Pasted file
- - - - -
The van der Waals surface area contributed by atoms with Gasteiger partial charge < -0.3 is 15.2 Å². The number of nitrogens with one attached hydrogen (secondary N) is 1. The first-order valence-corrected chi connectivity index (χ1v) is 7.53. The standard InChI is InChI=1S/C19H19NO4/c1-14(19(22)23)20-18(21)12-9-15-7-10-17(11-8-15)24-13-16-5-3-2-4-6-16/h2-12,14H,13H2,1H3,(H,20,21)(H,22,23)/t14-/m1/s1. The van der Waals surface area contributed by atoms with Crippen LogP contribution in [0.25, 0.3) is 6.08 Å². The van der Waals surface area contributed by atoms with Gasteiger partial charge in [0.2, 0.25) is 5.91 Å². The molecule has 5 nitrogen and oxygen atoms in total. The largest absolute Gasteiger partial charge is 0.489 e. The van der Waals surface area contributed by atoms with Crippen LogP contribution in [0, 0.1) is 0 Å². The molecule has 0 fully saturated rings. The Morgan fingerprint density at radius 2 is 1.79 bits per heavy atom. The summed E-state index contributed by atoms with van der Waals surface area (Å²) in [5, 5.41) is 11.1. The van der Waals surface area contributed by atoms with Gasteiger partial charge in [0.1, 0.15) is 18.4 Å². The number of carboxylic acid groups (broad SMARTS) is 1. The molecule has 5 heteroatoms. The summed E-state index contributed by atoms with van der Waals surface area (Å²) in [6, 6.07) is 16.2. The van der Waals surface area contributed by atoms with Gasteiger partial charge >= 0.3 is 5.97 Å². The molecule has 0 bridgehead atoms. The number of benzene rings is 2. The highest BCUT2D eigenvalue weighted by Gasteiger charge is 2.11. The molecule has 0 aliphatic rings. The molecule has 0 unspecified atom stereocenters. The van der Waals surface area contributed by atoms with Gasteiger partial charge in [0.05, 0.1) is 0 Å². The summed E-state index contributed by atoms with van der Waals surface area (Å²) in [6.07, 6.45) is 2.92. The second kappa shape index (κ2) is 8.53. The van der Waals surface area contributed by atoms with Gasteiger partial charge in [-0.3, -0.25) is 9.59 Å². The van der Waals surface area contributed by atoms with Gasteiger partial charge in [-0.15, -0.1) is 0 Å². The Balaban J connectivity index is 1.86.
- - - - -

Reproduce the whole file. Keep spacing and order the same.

The van der Waals surface area contributed by atoms with Gasteiger partial charge < -0.3 is 15.2 Å². The number of nitrogens with one attached hydrogen (secondary N) is 1. The first-order valence-corrected chi connectivity index (χ1v) is 7.53. The standard InChI is InChI=1S/C19H19NO4/c1-14(19(22)23)20-18(21)12-9-15-7-10-17(11-8-15)24-13-16-5-3-2-4-6-16/h2-12,14H,13H2,1H3,(H,20,21)(H,22,23)/t14-/m1/s1. The van der Waals surface area contributed by atoms with Crippen LogP contribution in [0.25, 0.3) is 6.08 Å². The van der Waals surface area contributed by atoms with Gasteiger partial charge in [0.2, 0.25) is 5.91 Å². The molecule has 5 nitrogen and oxygen atoms in total. The largest absolute Gasteiger partial charge is 0.489 e. The van der Waals surface area contributed by atoms with Crippen LogP contribution in [0, 0.1) is 0 Å². The molecule has 0 fully saturated rings. The Morgan fingerprint density at radius 2 is 1.79 bits per heavy atom. The summed E-state index contributed by atoms with van der Waals surface area (Å²) in [5, 5.41) is 11.1. The van der Waals surface area contributed by atoms with Gasteiger partial charge in [0.1, 0.15) is 18.4 Å². The number of carboxylic acid groups (broad SMARTS) is 1. The molecule has 5 heteroatoms. The summed E-state index contributed by atoms with van der Waals surface area (Å²) in [6, 6.07) is 16.2. The van der Waals surface area contributed by atoms with Gasteiger partial charge >= 0.3 is 5.97 Å². The molecule has 0 bridgehead atoms. The number of benzene rings is 2. The highest BCUT2D eigenvalue weighted by Gasteiger charge is 2.11. The molecule has 0 aliphatic rings. The molecule has 0 unspecified atom stereocenters. The van der Waals surface area contributed by atoms with Gasteiger partial charge in [0.05, 0.1) is 0 Å². The summed E-state index contributed by atoms with van der Waals surface area (Å²) in [6.07, 6.45) is 2.92. The second kappa shape index (κ2) is 8.53. The van der Waals surface area contributed by atoms with Gasteiger partial charge in [-0.3, -0.25) is 9.59 Å². The van der Waals surface area contributed by atoms with Gasteiger partial charge in [-0.15, -0.1) is 0 Å². The Balaban J connectivity index is 1.86.